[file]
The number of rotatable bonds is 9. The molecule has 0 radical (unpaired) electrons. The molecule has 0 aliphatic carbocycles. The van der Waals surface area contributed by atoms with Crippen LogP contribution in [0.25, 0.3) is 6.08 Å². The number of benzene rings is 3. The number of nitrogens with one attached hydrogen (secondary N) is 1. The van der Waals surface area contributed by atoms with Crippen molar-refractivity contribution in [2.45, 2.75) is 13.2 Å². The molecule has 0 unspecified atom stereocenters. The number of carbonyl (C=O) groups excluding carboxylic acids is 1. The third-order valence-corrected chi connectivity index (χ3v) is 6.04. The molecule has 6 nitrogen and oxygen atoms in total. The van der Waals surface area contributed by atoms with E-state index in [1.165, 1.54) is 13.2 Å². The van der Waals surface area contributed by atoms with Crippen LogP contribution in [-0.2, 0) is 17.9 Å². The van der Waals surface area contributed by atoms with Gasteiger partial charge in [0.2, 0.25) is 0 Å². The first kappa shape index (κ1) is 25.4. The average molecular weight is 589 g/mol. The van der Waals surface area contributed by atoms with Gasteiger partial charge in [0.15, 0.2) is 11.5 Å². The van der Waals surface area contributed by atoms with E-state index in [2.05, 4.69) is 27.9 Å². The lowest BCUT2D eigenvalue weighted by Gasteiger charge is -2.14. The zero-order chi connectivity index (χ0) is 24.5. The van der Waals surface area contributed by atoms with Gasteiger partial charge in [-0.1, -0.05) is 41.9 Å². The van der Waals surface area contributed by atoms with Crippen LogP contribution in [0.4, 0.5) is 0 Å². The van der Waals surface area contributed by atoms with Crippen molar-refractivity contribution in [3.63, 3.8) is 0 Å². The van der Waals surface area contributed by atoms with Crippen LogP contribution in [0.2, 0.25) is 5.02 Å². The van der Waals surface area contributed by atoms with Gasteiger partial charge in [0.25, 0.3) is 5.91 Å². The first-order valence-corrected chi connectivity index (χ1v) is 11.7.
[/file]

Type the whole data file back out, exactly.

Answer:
The number of rotatable bonds is 9. The molecule has 0 radical (unpaired) electrons. The molecule has 0 aliphatic carbocycles. The van der Waals surface area contributed by atoms with Crippen LogP contribution in [0.25, 0.3) is 6.08 Å². The number of benzene rings is 3. The number of nitrogens with one attached hydrogen (secondary N) is 1. The van der Waals surface area contributed by atoms with Crippen molar-refractivity contribution in [2.45, 2.75) is 13.2 Å². The molecule has 0 unspecified atom stereocenters. The number of carbonyl (C=O) groups excluding carboxylic acids is 1. The third-order valence-corrected chi connectivity index (χ3v) is 6.04. The molecule has 6 nitrogen and oxygen atoms in total. The van der Waals surface area contributed by atoms with E-state index in [1.165, 1.54) is 13.2 Å². The van der Waals surface area contributed by atoms with Crippen LogP contribution in [-0.2, 0) is 17.9 Å². The van der Waals surface area contributed by atoms with Gasteiger partial charge in [0.2, 0.25) is 0 Å². The first kappa shape index (κ1) is 25.4. The average molecular weight is 589 g/mol. The van der Waals surface area contributed by atoms with Gasteiger partial charge in [0.15, 0.2) is 11.5 Å². The van der Waals surface area contributed by atoms with E-state index in [2.05, 4.69) is 27.9 Å². The lowest BCUT2D eigenvalue weighted by Gasteiger charge is -2.14. The zero-order chi connectivity index (χ0) is 24.5. The van der Waals surface area contributed by atoms with Gasteiger partial charge in [-0.1, -0.05) is 41.9 Å². The van der Waals surface area contributed by atoms with Crippen LogP contribution in [0.4, 0.5) is 0 Å². The van der Waals surface area contributed by atoms with Crippen molar-refractivity contribution in [3.63, 3.8) is 0 Å². The van der Waals surface area contributed by atoms with Crippen LogP contribution in [0.2, 0.25) is 5.02 Å². The van der Waals surface area contributed by atoms with Gasteiger partial charge in [0.25, 0.3) is 5.91 Å². The first-order valence-corrected chi connectivity index (χ1v) is 11.7.